It took a little tinkering to finally get a decent setup. One problem with pump testing using a reservoir is you will have static pressure that changes as the reservoir emptys. Also this reservoirs added pressure can "help" the pump along if the outlet of the test loop doesn't match and it lower. A closed loop will not have that problem, but I also needed something that bleed really fast and has absolutely minimal inlet pressure losses, so a custom reservoir with 5/8" barbs and radius inlets was key.
Here is the loop on my test bench. And no this isn't in my bathroom sink, I have a long bench in my home office next to my computer where I spend alot of time tinkering..
Pump> Pressure test T > Flow Meter > Globe Valve > Reservoir >
Seems to work really well, with as minimal a pressure drop as possible. Also because my manometer is adjustable to zero, I can remove the static pressure that is on the testing T from the loop above..
So first up, how about a maximum pressure head test. No it's not the 11' noted in specs everywhere, closer to 13'..:yessir:
And how about a maximum flow rate, note this still has 30+ inches of pressure due to the loop and flow rate meter, so it's not the pump maximum where pressure = 0, it's the maximum I can do with the pressure drop within the loop.
And to get the full picture, here is the systematic test results incrementally that were needed to develop the full curve. The end results were slightly lower than Laing's own graph, but it has the same curvature, and it's higher than swiftech's.
Nothing too spectacular here, it's about what I expected for the stock top, more than anything I now have a good baseline to compare a custom top to. The DDC3.2 with Petra top according to Petra's testing is still superior at 12v in the higher pressure side of the curve (The D5 doesn't take the lead until 2.5+ GPM range). I'll post some more curves to compare things later...
But what really had my curiosity was going over 12V. This is where things get interesting...
I chose to compare results of adjusting voltage while testing maximum flow rate. This produces the most extreme current draw from the pump and highest flow rate.
First up 12.0V nothing too special.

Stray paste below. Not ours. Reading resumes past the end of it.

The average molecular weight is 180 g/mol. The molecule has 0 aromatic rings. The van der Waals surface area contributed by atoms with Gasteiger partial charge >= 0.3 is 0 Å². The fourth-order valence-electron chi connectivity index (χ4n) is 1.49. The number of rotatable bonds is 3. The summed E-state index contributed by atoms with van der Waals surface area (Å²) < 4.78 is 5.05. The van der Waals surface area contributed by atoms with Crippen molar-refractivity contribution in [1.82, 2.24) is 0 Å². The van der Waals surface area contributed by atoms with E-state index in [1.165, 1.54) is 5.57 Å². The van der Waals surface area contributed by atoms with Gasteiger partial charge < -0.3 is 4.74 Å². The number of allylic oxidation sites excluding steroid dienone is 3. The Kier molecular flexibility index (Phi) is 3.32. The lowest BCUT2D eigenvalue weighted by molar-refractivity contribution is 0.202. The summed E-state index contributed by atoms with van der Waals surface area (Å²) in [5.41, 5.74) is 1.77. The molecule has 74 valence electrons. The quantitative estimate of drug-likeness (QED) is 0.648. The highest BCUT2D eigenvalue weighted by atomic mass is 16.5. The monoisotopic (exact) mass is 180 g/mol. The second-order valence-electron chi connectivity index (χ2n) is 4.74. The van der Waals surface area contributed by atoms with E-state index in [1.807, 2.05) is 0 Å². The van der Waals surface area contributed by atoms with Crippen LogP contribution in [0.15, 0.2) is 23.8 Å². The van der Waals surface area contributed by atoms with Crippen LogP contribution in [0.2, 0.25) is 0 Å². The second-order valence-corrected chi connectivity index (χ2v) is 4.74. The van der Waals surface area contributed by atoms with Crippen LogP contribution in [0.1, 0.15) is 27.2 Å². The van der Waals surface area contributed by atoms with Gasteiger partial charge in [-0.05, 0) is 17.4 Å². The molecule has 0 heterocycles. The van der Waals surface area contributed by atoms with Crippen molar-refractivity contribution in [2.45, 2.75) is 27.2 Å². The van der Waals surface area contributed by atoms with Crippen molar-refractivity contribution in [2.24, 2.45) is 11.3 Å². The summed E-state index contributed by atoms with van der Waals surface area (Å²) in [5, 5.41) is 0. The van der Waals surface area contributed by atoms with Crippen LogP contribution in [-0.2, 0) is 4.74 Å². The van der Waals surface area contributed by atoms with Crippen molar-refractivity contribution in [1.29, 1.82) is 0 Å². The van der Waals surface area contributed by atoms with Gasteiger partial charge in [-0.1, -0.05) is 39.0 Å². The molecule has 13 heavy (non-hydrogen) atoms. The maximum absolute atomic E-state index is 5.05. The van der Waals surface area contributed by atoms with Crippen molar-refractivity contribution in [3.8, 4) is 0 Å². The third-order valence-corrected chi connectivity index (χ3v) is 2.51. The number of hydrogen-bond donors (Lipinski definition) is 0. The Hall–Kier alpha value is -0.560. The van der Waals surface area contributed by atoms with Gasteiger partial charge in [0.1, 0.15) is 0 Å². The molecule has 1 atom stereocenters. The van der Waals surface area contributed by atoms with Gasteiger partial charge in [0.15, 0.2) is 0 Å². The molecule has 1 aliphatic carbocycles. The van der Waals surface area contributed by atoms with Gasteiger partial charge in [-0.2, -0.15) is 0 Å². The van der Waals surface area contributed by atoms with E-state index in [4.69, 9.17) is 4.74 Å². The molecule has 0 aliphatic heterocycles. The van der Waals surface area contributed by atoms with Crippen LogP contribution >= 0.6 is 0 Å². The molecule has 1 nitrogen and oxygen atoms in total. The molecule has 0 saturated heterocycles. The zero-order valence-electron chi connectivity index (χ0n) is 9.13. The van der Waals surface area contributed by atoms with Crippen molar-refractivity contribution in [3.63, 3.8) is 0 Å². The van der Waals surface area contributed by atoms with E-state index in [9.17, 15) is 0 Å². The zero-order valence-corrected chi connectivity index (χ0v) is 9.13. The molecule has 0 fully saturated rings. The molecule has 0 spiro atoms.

Then I noticed something right off. While slowly turning up the voltage, the maximum and plateau begins right at about 13.1V. Anywhere from 13.1V to 24V produced the exact same performance. It's strange, I can actually turn it up a bit and see the flow rate go up, and a moment later it back down to the 13.1V performance.
I've heard there was circuitry in the pump, and apparently this was clearly working. Not sure if the circuit adjust by maximum RPM or something else, but you can very clearly see it react to the jump in voltage as it slows the pump right back down.
So this is the Limiter test...
THE MAXIMUM CURRENT DRAW
Now....how about 24V volts....
At first I was thinking heat dump was tied to Amperage, it's not.
As Fairydust pointed out below. Wattage is Voltage x Amperage which is about 28 to 29 watts for anything at or above 13.1V.
So in the end, nothing suprising here other than I can say the limit on gains is a dismal 13.1V. Probably not really worth it to run any sort of special PSU on the D5's then..
After getting some great advise and looking around, I decided to record voltage and amperage relative to flow rate to make a "Watts used vs Flow Rate" curve.
This is the result:
Stock top D5 at 24V
And the direct comparison of 12V vs 24V. With this, I can say I see no reason at all to run at anything over 12V. The performance between 12V and 24V is exactly the same where it matters in water cooling. It's not until beyond 2.5GPM that you even start seeing any gain with the 24V curve. Also 24V is typically using about an extra 1 watt of power.
Last Update, Testing Complete
Here is a summary graph of all 5 settings tested along with a 12V and 24V on setting 5. I guess the one thing that became more obvious for me was how "Variable" the power consumption is.
Setting one may only draw 3 watts, while setting 5 could be nearly 10X that amount. It's probably worthwhile on light heat loads or smaller radiator setups to try some of the lower settings. The lower heat dump of these lower settings may be more beneficial than the higher flow rates in very special cases.
Also it's very obvious, and I guess this is consistent with other pumps, but power consumption go up as flow rates are increase (less restriction).
I'll plan on adding these into the estimator.